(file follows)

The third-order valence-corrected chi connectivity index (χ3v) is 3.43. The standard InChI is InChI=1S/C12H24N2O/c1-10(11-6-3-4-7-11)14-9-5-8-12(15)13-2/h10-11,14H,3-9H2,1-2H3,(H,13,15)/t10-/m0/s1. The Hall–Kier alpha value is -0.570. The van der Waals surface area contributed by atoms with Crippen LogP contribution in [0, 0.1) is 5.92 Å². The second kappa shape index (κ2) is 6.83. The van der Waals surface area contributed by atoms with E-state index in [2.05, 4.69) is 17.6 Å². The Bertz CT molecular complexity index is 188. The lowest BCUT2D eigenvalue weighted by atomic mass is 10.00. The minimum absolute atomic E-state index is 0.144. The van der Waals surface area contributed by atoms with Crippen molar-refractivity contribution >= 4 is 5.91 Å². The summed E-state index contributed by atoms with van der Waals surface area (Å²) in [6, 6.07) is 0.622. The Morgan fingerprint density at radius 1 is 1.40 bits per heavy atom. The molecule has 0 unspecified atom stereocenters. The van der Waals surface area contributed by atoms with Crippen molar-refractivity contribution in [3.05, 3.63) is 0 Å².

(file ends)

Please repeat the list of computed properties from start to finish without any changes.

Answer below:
The third-order valence-corrected chi connectivity index (χ3v) is 3.43. The standard InChI is InChI=1S/C12H24N2O/c1-10(11-6-3-4-7-11)14-9-5-8-12(15)13-2/h10-11,14H,3-9H2,1-2H3,(H,13,15)/t10-/m0/s1. The Hall–Kier alpha value is -0.570. The van der Waals surface area contributed by atoms with Crippen LogP contribution in [0, 0.1) is 5.92 Å². The second kappa shape index (κ2) is 6.83. The van der Waals surface area contributed by atoms with E-state index in [2.05, 4.69) is 17.6 Å². The Bertz CT molecular complexity index is 188. The lowest BCUT2D eigenvalue weighted by atomic mass is 10.00. The minimum absolute atomic E-state index is 0.144. The van der Waals surface area contributed by atoms with Crippen molar-refractivity contribution >= 4 is 5.91 Å². The summed E-state index contributed by atoms with van der Waals surface area (Å²) in [6, 6.07) is 0.622. The Morgan fingerprint density at radius 1 is 1.40 bits per heavy atom. The molecule has 0 unspecified atom stereocenters. The van der Waals surface area contributed by atoms with Crippen molar-refractivity contribution in [3.05, 3.63) is 0 Å².